TRANSEUROPA is a transnational festival where debates on specific topics are integrated from the artistic, cultural and political perspectives. The Festival has been organized by European Alternatives since 2007 through a decentralised event structure in more than a dozen European cities and the 2017 edition has been in Madrid.
The thematic axes of this year were three: Europe as a refuge, Cities of Change and Urban Commons. In this context, Talk Real invited three key voices to debate around these topics in a conversation moderated by the Greek artist and journalist Marguerita Tsomou with Oliver Ressler, Austrian artist that has been covering migration in his work in the past 10 years; Rasha Shaaban, curator at the Museum of World Culture in Gothenburg; and Lucila Rodriguez Alarcon, journalist and founder of the Spanish organisation PorCausa.org.
The conversation moved around how cities are becoming the space where human rights are respected and where art and culture are being used as a political tool for making a social impact.
As Rasha Shaaban said, we need art and culture to break the fear that grips us and to break the walls of prejudice we have in our minds. In this regard, Rasha Shaaban is currently leading a project in Sweden called IHopP, a name composed of the Swedish words hipo (together) and hopp (hope). It uses digital narrative to tell the stories of local people and newcomers in the city. For one minute, the speakers talk about their dreams, their travels, their family, their hopes, their aspirations. Simple stories, full of lives, different one from the other, but essentially similar.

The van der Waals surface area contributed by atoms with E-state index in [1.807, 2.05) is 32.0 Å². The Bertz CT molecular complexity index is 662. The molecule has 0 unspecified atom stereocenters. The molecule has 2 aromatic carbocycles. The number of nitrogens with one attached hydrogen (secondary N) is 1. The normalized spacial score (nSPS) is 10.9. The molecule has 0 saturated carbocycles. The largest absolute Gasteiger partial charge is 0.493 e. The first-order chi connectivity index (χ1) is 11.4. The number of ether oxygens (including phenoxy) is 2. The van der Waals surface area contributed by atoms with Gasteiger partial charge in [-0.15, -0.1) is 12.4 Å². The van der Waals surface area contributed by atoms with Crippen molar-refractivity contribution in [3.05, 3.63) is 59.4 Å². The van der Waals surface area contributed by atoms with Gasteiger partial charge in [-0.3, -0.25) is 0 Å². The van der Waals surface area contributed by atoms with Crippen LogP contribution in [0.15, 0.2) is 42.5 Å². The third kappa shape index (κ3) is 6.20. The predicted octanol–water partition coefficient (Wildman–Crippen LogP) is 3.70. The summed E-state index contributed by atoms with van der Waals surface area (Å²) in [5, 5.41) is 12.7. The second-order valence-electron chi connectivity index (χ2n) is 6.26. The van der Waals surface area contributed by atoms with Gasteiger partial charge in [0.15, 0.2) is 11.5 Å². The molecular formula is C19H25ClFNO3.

We need art and culture to break the fear that grips us and to break the walls of prejudice we have in our minds.
As part of this exchange, Oliver Ressler brought to the Festival two video works that reflected on the voices that go unheard in this so-called “refugee debate”: ‘Emergency turned upside Down’ and ‘There are no Syrian Refugees in Turkey’. In the first one, the narration text is set in dialogue with drawn animations in black and white, in which overlapping lines form an abstract pattern evoking, among other things, borderlines, migration routes, outlines of states, life-lines and human heart rates. In the second, the speakers are not seen in the film: their anonymity is maintained as a precaution against repression and unwanted consequences of all kinds. The interviews are combined with images made from long single shots taken in Istanbul. The words and images are accompanied by an experimental audio composition –produced specifically for the film – which likewise bears witness to conditions of war and terror and to things left unsaid.
Lucila Rodriguez presented, among other ideas, the project el BÖRDERless, a proposal that aimed to give answers to “architectural solutions for refugees”, a UNHCR contest with IKEA. PorCausa decided that the most useful architectural work to do was to actually turn down the fences and therefore, they made a manual of instructions (exactly like those of IKEA) explaining how to do it, with real data on all its materials.
Every time hate is given some ground, any small ground, violence, death and atrocities are given ground too.
Europe cannot afford to become a continent of hate. Every time hate is given some ground, any small ground, violence, death and atrocities are given ground too. Europe cannot afford to turn a blind eye on the suffering of others. Every time a newcomer is beaten or tortured on its way to Europe, every time a person is mistreated on an expulsion flight or in an ‘administrative detention’ centre, every time a person is left freezing, hungry and sick at its borders, Europe and its people are betraying themselves. They are betraying the ideal of solidarity and peace, they are putting at stakes their own future, one in which one day they may have to ask for support, security and help to those who are less fortunate or less powerful today. They denied to all the people who have left their country in the hope of a better future and a better life, to find at least a better refuge in Europe.